(Spoiler Alert for: Assassin's Creed 1, 2 and Brotherhood, Final Fantasy X, XIII and Tactics, the Halo franchise, and Skyrim. As usual, you have been warned.)
I think it can be said that games are becoming more and more prominent as a valid form of speech and expression of ideas and beliefs. With that in mind, what games say regarding certain topics should reflect the dispositions of the people who both create and consume them. One particular topic springs up with a fair degree of regularity in video games, which I find quite interesting. That topic is religion. Religion is a very huge topic in modern society that permeates all of our lives, regardless of what each person thinks regarding the subject. It influences people and their opinions. That is why I find what games have to say on this topic to be worth discussing and why I have made this subject the topic of discussion.
But before I begin, I want to make one thing completely, totally, unequivocally clear. I have absolutely no problems with religion. This analysis of the subject is intended to be as unbiased and objective as I can possibly make it. I have no desire to offend anybody and I hope what follows is indicative of that. What I am going to do is look at the common themes surrounding well known takes on religion in video games and take a look at examples of them. Then I will try to look at the big picture surrounding this and put this all in context.
One of the most common themes that games touch on regarding religion is that it leads to war. Many games build major plot points around this concept. An example of this comes from the most recent game from The Elder Scrolls franchise, Skyrim. In the game, there is a Civil War tearing apart the nation of Skyrim. The central reason for this schism, at least on the surface, is that the Nordic people have been banned from publicly worshiping the god Talos, who is the ascended soul of the first emperor of the realm, by the Empire because of a recent treaty with a rival faction. The churches were all forced to disown Talos as a god and go from praising the Nine to praising the Eight. The outrage and religious fervor was so great that it lead to the birth of the Stormcloak Rebellion. This is far from the only example of this. The original Assassin's Creed was publicized beforehand as taking place during the Third Crusade and using it as a backdrop for their story, one of the more famous/infamous Holy Wars in history (depending entirely on your viewpoint), and they milk that setting for all it is worth. The characters in the game often muse on the nature of war and the people who fuel it, pondering the causes behind and reasons for it. They constantly question the necessity of the Holy War and it is really fascinating, though Ubisoft was not the first company to question the nature of crusades in a video game.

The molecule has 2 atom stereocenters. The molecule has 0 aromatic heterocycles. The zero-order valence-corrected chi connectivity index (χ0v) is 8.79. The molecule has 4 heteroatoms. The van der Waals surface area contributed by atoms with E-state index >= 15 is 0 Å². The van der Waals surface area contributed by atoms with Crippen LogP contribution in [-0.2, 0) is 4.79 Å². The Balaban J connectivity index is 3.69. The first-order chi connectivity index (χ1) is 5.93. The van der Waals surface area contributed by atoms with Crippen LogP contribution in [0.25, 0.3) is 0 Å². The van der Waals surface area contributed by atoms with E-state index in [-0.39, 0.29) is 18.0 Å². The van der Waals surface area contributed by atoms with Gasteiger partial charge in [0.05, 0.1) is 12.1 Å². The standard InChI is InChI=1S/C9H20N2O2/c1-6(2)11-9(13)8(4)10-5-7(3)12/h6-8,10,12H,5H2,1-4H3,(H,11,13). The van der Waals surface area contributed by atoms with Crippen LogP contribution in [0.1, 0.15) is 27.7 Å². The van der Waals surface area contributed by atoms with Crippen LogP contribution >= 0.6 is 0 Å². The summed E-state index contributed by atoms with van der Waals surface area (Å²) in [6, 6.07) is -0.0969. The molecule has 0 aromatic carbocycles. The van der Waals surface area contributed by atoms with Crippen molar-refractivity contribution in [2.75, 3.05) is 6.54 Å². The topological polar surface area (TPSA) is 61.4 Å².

In fact, the Halo series did this well before Assassin's Creed came out. One of the major threats to humans in the Halo games is an organization of religious alien races referred to as the Covenant. This group attacks humanity because they believe that their gods have condemned humanity and wish to have them eradicated. This is one of the series central conflicts and even gamers who are not fans of the franchise (like myself) have a passing familiarity with this plot point. Even Final Fantasy gets in on the action. In the franchise's thirteenth main installment, there are two worlds, Cocoon and Pulse, that each have their own gods that preside over them. These two worlds have been at war with each other for years. As the game's main plot progresses, it is revealed that the gods themselves are orchestrating the war in order to get enough people to all die at once for the gate to the next life to be blown wide open so they can meet the deity who created everything. The gods themselves organized a war between two worlds. That sends a pretty powerful message as to the subconscious of the developers.
The other theme that tends to surround the portrayal of religion in video games is the theme of the church as a tool for political corruption. Going back to the Civil War plot line in Skyrim, the political intrigue surrounding it is relevant to this point. The founder of the Stormcloaks is revealed towards the end of the Civil War plotline (should the player choose to side with him), to not really care all too much about the Talos worship ban. It bothers him to be sure, but it is far from his main motive. All he truly cares about is political power. To that end, he stirred up a religious movement and used it in order to take over the land of Skyrim as High King. Political motivations for religious movements is also a trope which the Final Fantasy franchise is very familiar with. At least two different Final Fantasy games that I know of (Final Fantasy X and the spin-off Final Fantasy Tactics) use this trope to great effect in their stories.